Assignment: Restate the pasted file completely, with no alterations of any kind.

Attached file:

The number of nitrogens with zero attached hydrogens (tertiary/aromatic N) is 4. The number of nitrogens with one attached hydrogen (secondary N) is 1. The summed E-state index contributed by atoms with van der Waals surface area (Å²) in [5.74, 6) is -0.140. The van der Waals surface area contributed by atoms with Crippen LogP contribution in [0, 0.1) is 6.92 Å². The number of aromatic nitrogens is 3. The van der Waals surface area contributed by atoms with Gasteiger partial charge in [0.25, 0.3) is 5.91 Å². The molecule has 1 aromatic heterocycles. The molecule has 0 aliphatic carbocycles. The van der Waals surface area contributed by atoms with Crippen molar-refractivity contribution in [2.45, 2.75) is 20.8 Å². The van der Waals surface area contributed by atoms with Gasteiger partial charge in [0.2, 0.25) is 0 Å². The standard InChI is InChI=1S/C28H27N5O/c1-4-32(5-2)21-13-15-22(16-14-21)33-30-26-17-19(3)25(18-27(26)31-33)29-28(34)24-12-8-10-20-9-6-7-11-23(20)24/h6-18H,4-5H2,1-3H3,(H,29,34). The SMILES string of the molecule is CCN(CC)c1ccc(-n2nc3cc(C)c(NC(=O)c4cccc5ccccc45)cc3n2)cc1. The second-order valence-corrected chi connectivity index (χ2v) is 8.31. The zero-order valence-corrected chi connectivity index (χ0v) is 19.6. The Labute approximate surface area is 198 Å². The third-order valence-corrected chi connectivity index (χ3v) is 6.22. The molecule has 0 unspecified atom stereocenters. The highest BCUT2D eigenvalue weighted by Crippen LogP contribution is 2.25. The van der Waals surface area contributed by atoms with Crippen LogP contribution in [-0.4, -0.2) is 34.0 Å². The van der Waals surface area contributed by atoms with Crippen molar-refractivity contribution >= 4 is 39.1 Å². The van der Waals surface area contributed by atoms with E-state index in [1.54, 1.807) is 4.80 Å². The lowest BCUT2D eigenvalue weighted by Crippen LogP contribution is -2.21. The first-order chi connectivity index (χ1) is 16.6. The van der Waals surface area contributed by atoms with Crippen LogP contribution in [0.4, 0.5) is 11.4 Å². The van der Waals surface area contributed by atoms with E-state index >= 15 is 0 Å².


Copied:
The number of nitrogens with zero attached hydrogens (tertiary/aromatic N) is 4. The number of nitrogens with one attached hydrogen (secondary N) is 1. The summed E-state index contributed by atoms with van der Waals surface area (Å²) in [5.74, 6) is -0.140. The van der Waals surface area contributed by atoms with Crippen LogP contribution in [0, 0.1) is 6.92 Å². The number of aromatic nitrogens is 3. The van der Waals surface area contributed by atoms with Gasteiger partial charge in [0.25, 0.3) is 5.91 Å². The molecule has 1 aromatic heterocycles. The molecule has 0 aliphatic carbocycles. The van der Waals surface area contributed by atoms with Crippen molar-refractivity contribution in [2.45, 2.75) is 20.8 Å². The van der Waals surface area contributed by atoms with Gasteiger partial charge in [0.2, 0.25) is 0 Å². The standard InChI is InChI=1S/C28H27N5O/c1-4-32(5-2)21-13-15-22(16-14-21)33-30-26-17-19(3)25(18-27(26)31-33)29-28(34)24-12-8-10-20-9-6-7-11-23(20)24/h6-18H,4-5H2,1-3H3,(H,29,34). The SMILES string of the molecule is CCN(CC)c1ccc(-n2nc3cc(C)c(NC(=O)c4cccc5ccccc45)cc3n2)cc1. The second-order valence-corrected chi connectivity index (χ2v) is 8.31. The zero-order valence-corrected chi connectivity index (χ0v) is 19.6. The Labute approximate surface area is 198 Å². The third-order valence-corrected chi connectivity index (χ3v) is 6.22. The molecule has 0 unspecified atom stereocenters. The highest BCUT2D eigenvalue weighted by Crippen LogP contribution is 2.25. The van der Waals surface area contributed by atoms with Crippen LogP contribution in [-0.4, -0.2) is 34.0 Å². The van der Waals surface area contributed by atoms with Crippen molar-refractivity contribution >= 4 is 39.1 Å². The van der Waals surface area contributed by atoms with E-state index in [1.54, 1.807) is 4.80 Å². The lowest BCUT2D eigenvalue weighted by Crippen LogP contribution is -2.21. The first-order chi connectivity index (χ1) is 16.6. The van der Waals surface area contributed by atoms with Crippen LogP contribution in [0.4, 0.5) is 11.4 Å². The van der Waals surface area contributed by atoms with E-state index >= 15 is 0 Å².